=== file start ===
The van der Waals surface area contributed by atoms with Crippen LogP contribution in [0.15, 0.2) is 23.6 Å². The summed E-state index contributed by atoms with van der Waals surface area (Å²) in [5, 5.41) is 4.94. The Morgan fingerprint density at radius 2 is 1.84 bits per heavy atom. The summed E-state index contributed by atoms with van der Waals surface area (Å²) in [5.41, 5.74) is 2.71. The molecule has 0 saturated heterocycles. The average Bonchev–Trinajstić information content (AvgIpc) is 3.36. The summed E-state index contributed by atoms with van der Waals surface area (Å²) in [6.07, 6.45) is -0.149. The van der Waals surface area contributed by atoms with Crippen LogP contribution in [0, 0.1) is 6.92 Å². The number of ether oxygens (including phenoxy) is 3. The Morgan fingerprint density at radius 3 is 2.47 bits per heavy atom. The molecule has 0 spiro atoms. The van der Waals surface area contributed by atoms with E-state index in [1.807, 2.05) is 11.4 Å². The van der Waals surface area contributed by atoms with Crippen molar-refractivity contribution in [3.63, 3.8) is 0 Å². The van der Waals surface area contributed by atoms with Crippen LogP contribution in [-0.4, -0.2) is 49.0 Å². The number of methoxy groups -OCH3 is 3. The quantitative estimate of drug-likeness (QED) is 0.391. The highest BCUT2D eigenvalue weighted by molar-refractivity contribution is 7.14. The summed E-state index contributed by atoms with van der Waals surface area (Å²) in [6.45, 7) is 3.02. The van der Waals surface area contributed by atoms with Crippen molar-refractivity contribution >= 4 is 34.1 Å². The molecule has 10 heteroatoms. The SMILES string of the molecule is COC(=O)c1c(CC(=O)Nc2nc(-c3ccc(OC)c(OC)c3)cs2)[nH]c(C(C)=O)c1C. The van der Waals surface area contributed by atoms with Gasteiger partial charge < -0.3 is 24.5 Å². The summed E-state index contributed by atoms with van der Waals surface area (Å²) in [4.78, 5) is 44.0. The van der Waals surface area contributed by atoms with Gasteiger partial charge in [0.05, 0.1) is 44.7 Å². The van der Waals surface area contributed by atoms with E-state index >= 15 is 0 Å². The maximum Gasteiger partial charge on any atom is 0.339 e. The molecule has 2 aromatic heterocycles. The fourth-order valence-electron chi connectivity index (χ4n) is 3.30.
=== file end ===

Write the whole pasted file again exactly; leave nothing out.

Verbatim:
The van der Waals surface area contributed by atoms with Crippen LogP contribution in [0.15, 0.2) is 23.6 Å². The summed E-state index contributed by atoms with van der Waals surface area (Å²) in [5, 5.41) is 4.94. The Morgan fingerprint density at radius 2 is 1.84 bits per heavy atom. The summed E-state index contributed by atoms with van der Waals surface area (Å²) in [5.41, 5.74) is 2.71. The molecule has 0 saturated heterocycles. The average Bonchev–Trinajstić information content (AvgIpc) is 3.36. The summed E-state index contributed by atoms with van der Waals surface area (Å²) in [6.07, 6.45) is -0.149. The van der Waals surface area contributed by atoms with Crippen LogP contribution in [0, 0.1) is 6.92 Å². The number of ether oxygens (including phenoxy) is 3. The Morgan fingerprint density at radius 3 is 2.47 bits per heavy atom. The molecule has 0 spiro atoms. The van der Waals surface area contributed by atoms with E-state index in [1.807, 2.05) is 11.4 Å². The van der Waals surface area contributed by atoms with Crippen molar-refractivity contribution in [3.63, 3.8) is 0 Å². The van der Waals surface area contributed by atoms with Crippen LogP contribution in [-0.4, -0.2) is 49.0 Å². The number of methoxy groups -OCH3 is 3. The quantitative estimate of drug-likeness (QED) is 0.391. The highest BCUT2D eigenvalue weighted by molar-refractivity contribution is 7.14. The summed E-state index contributed by atoms with van der Waals surface area (Å²) in [6.45, 7) is 3.02. The van der Waals surface area contributed by atoms with Crippen molar-refractivity contribution >= 4 is 34.1 Å². The molecule has 10 heteroatoms. The SMILES string of the molecule is COC(=O)c1c(CC(=O)Nc2nc(-c3ccc(OC)c(OC)c3)cs2)[nH]c(C(C)=O)c1C. The van der Waals surface area contributed by atoms with Gasteiger partial charge < -0.3 is 24.5 Å². The summed E-state index contributed by atoms with van der Waals surface area (Å²) in [4.78, 5) is 44.0. The van der Waals surface area contributed by atoms with Gasteiger partial charge in [0.05, 0.1) is 44.7 Å². The van der Waals surface area contributed by atoms with E-state index >= 15 is 0 Å². The maximum Gasteiger partial charge on any atom is 0.339 e. The molecule has 2 aromatic heterocycles. The fourth-order valence-electron chi connectivity index (χ4n) is 3.30.